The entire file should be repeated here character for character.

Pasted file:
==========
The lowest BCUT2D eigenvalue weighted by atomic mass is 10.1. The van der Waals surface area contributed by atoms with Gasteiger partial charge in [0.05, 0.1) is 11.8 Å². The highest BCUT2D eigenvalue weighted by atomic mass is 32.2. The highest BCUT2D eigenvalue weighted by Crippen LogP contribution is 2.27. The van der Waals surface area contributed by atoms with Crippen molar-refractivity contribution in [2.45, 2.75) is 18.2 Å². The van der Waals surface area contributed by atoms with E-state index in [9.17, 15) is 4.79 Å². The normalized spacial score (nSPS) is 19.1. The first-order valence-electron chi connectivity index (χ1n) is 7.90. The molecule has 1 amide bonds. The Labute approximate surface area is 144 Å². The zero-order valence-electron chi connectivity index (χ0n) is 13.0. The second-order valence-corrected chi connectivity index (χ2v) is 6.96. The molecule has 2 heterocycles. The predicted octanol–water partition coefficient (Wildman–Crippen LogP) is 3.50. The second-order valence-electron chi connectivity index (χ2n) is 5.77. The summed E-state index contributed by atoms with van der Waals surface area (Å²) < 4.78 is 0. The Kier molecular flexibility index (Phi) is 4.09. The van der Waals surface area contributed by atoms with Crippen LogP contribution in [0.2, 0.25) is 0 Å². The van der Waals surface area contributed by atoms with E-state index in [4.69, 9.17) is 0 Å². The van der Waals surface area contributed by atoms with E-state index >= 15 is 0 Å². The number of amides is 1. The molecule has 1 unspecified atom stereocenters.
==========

The lowest BCUT2D eigenvalue weighted by atomic mass is 10.1. The van der Waals surface area contributed by atoms with Gasteiger partial charge in [0.05, 0.1) is 11.8 Å². The highest BCUT2D eigenvalue weighted by atomic mass is 32.2. The highest BCUT2D eigenvalue weighted by Crippen LogP contribution is 2.27. The van der Waals surface area contributed by atoms with Crippen molar-refractivity contribution in [2.45, 2.75) is 18.2 Å². The van der Waals surface area contributed by atoms with E-state index in [9.17, 15) is 4.79 Å². The normalized spacial score (nSPS) is 19.1. The first-order valence-electron chi connectivity index (χ1n) is 7.90. The molecule has 1 amide bonds. The Labute approximate surface area is 144 Å². The zero-order valence-electron chi connectivity index (χ0n) is 13.0. The second-order valence-corrected chi connectivity index (χ2v) is 6.96. The molecule has 2 heterocycles. The predicted octanol–water partition coefficient (Wildman–Crippen LogP) is 3.50. The second-order valence-electron chi connectivity index (χ2n) is 5.77. The summed E-state index contributed by atoms with van der Waals surface area (Å²) < 4.78 is 0. The Kier molecular flexibility index (Phi) is 4.09. The van der Waals surface area contributed by atoms with Crippen LogP contribution in [0.2, 0.25) is 0 Å². The van der Waals surface area contributed by atoms with E-state index in [4.69, 9.17) is 0 Å². The van der Waals surface area contributed by atoms with E-state index >= 15 is 0 Å². The number of amides is 1. The molecule has 1 unspecified atom stereocenters.